Trump’s militarized land seizure for border wall is more complicated than ‘I can do it if I want’

President TrumpDonald John TrumpWarren: 'White supremacists pose a threat to the United States like any other terrorist group' National Enquirer paid 0,000 for Bezos texts: report Santorum: Trump should 'send emails to a therapist' instead of tweeting MORE recently announced he could invoke national emergency powers to divert military funds to build his long-promised border wall along the U.S.-Mexico border, since Congress won’t give him $5 billion in funding. He said he would grab the land “under the military version” of eminent domain “fairly quickly” — the Fifth Amendment power to seize private property for a public use upon just compensation.

But Trump’s threat of using the military to acquire land for a massive federal project is nothing new or extraordinary. What is extraordinary, however, is Trump’s assertion that he can unilaterally order the military to build the wall, including seizing land, by declaring a national emergency without statutory authorization, let alone evidence of a legitimate emergency.

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Let’s start with the basic question. Can the military use eminent domain to seize private land along the border for Trump’s wall? Yes, of course. The United States has a long tradition of authorizing the military to seize private land for a federal project.

In 1864, Republicans and Democrats had a heated debate over a bill to fund the construction of a military arsenal in Rock Island, Illinois. The bill, controversially, also proposed to authorize the first instance of the federal power of eminent domain. Finally, after months of floor debates, it was Vice President Andrew Johnson who went to Congress to broker a deal. He wanted Congress to authorize the secretary of war (today the secretary of defense) to seize private land to build the arsenal. It worked. The bill passed and was later signed by President Abraham Lincoln.

Today, Congress has delegated the power to seize private property to many military branches, including the Army Corps of Engineers to construct military bases and the Department of Navy to acquire land for airfields and gunnery ranges. For example, it took 15 years for the Army Corps of Engineers to seize the land for the famous Truman Dam. Likewise, the Department of Navy filed thousands of eminent domain cases to acquire land for the Chocolate Mountain Gunnery Range during World War II.

If Congress passes a budget that includes Trump’s $5 billion in border wall funding, then technically it is possible that the Army Corps of Engineers could begin seizing land and constructing the wall. The Corps regularly works alongside the Department of Homeland Security and U.S. Customs and Border Protection to acquire land along the border for security purposes, most notably the fencing installed during the Bush and Obama administrations.

One problem, though, is the volume of land that needs to be acquired to build Trump’s “Great Wall” is vast. One-third of the land is owned by the federal government, while the rest of the land is owned by states, private property owners or Native American tribes. That will be no easy task, especially in Texas, where the vast majority of the land is privately owned.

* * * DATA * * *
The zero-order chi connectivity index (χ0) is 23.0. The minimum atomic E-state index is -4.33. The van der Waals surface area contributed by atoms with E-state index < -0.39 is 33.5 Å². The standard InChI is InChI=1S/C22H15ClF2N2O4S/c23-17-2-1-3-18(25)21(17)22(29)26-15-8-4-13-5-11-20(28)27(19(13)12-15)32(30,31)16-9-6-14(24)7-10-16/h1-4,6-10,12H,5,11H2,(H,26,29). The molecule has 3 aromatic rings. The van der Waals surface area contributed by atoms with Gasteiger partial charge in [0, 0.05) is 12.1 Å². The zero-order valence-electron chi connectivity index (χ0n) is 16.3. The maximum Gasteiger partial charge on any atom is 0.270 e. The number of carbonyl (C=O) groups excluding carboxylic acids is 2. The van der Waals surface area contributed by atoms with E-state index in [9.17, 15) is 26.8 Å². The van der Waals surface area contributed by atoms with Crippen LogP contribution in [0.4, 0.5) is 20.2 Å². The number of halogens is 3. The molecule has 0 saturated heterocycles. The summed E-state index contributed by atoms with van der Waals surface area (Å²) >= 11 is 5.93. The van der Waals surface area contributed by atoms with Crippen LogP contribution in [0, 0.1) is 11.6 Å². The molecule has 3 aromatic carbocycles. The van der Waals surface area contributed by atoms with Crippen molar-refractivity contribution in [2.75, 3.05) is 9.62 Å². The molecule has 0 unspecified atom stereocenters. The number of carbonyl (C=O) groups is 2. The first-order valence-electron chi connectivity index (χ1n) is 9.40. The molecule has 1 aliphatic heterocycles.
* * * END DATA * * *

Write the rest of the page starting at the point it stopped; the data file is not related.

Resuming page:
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The bigger problem, however, with Trump’s “military version” of eminent domain is the implication that he can divert military funding to order the military, most likely the Army Corps of Engineers, to seize land and construct the wall without statutory authorization. This is where Trump finds himself at a roadblock. 

As Bruce Ackerman, law professor at Yale Law, rightly notes in his recent op-ed in the N.Y. Times, the Supreme Court has invalidated variations of the emergency power in its 1953 Youngstown v. Sawyer ruling, striking down President Truman's seizure of the steel mills during the Korean War as lacking implicit or express constitutional and statutory authority. However, while the Youngstown ruling restricted the "presidential" power to take private property during a national emergency, without statutory authorization, the court’s majority opinion did not explicitly restrain the "government" power to seize private property during a national emergency. The ruling noted that the president does not have the power to order the military to seize private property and that the power is the "job for the Nation's lawmakers, not for its military authorities."

If Trump wants the military to seize land for the construction of his wall, he should follow President Lincoln’s lead from 1864 by signing onto an appropriate congressional authorization that direct funds to and expressly authorizes the secretary of defense to order the Army Corps of Engineers to act.

Otherwise, Trump may be abrogating his constitutional authority by ordering the troops to go it alone in seizing land along the border. 

Gerald S. Dickinson is a constitutional law and property professor at the University of Pittsburgh School of Law